Purpose: The USA has a well-established network of central cancer registries (CCRs) that collect data using standardized definitions and protocols to provide population-based estimates of cancer incidence. The addition of cervical cancer precursors in select CCR operations would facilitate future studies measuring the population-level impact of human papillomavirus (HPV) vaccine. To assess the feasibility of collecting data on cervical cancer precursors, we conducted a multi-site surveillance study in three state-wide CCRs, to obtain annual case counts and compare rates of precursor lesions to those for invasive cervical cancer. Methods: We developed standardized methods for case identification, data collection and transmission, training and quality assurance, while allowing for registry-specific strategies to accomplish surveillance objectives. We then conducted population-based surveillance for precancerous cervical lesions in three states using the protocols. Results: We identified 5,718 cases of cervical cancer precursors during 2009. Age-adjusted incidence of cervical cancer precursors was 77 (Kentucky), 60 (Michigan), and 54 (Louisiana) per 100,000 women. Highest rates were observed in those aged 20-29 years: 274 (Kentucky), 202 (Michigan), and 196 (Louisiana) per 100,000. The variable with the most missing data was race/ethnicity, which was missing for 13 % of cases in Kentucky, 18 % in Michigan, and 1 % in Louisiana. Overall rates of cervical cancer precursors were over sixfold higher than invasive cervical cancer rates [rate ratios: 8.6 (Kentucky), 8.3 (Michigan), and 6.2 (Louisiana)]. Conclusions: Incorporating surveillance of cervical cancer precursors using existing CCR infrastructure is feasible and results in collection of population-based incidence data. Standardized collection of these data in high-quality registry systems will be useful in future activities monitoring the impact of HPV vaccination across states. As a result of this study, ongoing surveillance of these lesions has now been conducted in four CCRs since 2010.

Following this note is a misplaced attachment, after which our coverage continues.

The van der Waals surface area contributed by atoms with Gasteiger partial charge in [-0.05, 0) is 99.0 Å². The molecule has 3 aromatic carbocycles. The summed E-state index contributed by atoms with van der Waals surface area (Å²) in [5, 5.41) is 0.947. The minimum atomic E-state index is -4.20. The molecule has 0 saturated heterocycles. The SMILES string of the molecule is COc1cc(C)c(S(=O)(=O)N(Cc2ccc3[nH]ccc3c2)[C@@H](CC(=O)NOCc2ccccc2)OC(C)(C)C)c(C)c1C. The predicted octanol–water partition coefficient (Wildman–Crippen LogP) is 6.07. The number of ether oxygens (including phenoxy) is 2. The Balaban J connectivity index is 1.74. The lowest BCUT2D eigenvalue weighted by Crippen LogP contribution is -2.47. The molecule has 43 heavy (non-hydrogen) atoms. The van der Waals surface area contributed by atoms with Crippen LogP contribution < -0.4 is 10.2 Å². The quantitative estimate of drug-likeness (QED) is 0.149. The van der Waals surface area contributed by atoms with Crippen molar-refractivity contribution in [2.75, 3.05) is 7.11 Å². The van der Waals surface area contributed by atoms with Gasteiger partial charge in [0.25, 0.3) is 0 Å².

|Number of pages||11|
|Journal||Cancer Causes and Control|
|State||Published - May 2014|
Bibliographical noteFunding Information:
Acknowledgments Funding for this work was provided by the Centers for Disease Control and Prevention (Contract No. 200-2008-27956).
- Cervical intraepithelial neoplasia
- Population characteristics
- Public health
- Sexually transmitted diseases
ASJC Scopus subject areas
- Cancer Research